Isabelle Smith Taking a gap year and applying to study Chemistry in September 2023

Isobel Street University of Leeds Architecture

Ikram Suleman University of Leicester - Biological Sciences

Filip Swierczynski University of Bath - Mathematics

James Taylor Civil Engineering Degree Apprenticeship with WSP

Zac Taylor Nottingham Trent University - Economics with International Finance and Banking

Anika Thiara Nottingham Trent University - Business with Foundation Year

Charlie Thomas Aberystwyth University - Psychology with Counselling

Eleanor Wilkinson Royal Holloway, University of London - Philosophy with Politics

Henry Willis Taking a gap year and applying to study History in September 2023

Annie Woodall Cardiff Metropolitan University - Business and Management

Following on from a gap year, further congratulations go to the following OWs from the Class of 2021 who have started university or entered the workplace:


Serina Basra University of Sheffield - Biomedical Science

James Bebb University of Birmingham - English Literature

Raajan Chahal Caucasus International University - Medicine

Lauren Hagerman Training to be a Chartered Accountant - online learning

Sahand Kadir UCL - English

George Middlebrook Durham University - Maths and Computer Science

Maham Nauman Nottingham Trent University - Biomedical Sciences

Emily Naylor University of Leeds - Fashion Marketing

Gillis Robbie Continuing as a Residential Trainee for another year at The Oakes Centre running Christian Holiday camps.

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Dates for your Diary

We are delighted to be able to share a full calendar of events for 2023 and look forward to seeing many OWs both in School and further afield in the year ahead!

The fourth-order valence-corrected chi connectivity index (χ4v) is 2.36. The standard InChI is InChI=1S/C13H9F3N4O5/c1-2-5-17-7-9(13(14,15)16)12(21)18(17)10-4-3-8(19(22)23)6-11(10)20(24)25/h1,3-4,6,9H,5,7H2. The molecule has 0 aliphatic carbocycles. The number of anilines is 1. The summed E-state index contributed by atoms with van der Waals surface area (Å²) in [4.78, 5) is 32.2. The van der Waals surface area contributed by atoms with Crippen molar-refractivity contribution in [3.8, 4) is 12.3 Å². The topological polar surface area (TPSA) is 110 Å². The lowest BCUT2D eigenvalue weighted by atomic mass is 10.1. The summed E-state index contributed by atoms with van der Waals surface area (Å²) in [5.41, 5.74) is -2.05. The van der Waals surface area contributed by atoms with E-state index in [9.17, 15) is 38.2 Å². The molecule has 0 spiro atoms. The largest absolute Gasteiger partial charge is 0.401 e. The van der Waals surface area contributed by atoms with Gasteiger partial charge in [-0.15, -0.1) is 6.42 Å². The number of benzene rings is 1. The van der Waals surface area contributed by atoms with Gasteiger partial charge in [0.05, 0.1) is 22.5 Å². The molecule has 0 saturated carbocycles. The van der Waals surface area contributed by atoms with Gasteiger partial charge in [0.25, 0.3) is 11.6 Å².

OWA Dinner

Saturday 4 March 2023

Class of 1973, 1983 and 1993 Reunion

Saturday 1 April 2023

Sports Talk: The Changing Faces of Football

Tuesday 2 May 2023

London Reunion at The National Theatre

Thursday 8 June 2023

Class of 1998 and 2013 Reunion

Saturday 17 June 2023

1512 Society Lunch

Saturday 1 July 2023

Coast to Coast 25th Anniversary Celebrations

Saturday 8 July 2023

Cricket and Rounders Festival

Sunday 9 July 2023

North of England Reunion in York

Autumn Term 2023

OW Golf Day

Friday 8 September 2023

OW Sports Festival

Friday 8 September (Hockey) and Saturday 9 September (Football, Netball and Fives)

Class of 2023 Festive Drinks

Monday 18 December 2023

For more information contact the Development Office, either by email: development@wgs-sch.net or by phone: 01902 421326 ext 252/253.

Looking further ahead:

• Could you contribute to an OW drama and music festival?

• Do you have fond memories of chess?

• Do you have any other ideas for events?

If so, do please get in touch, we would love to hear from you!

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Wolverhampton Grammar School

Compton Road



+44 (0) 1902 421326



Wolverhampton Grammar School Official or Old Wulfrunians of WGS

Wolverhampton Grammar School

Wolverhampton Grammar School Development Office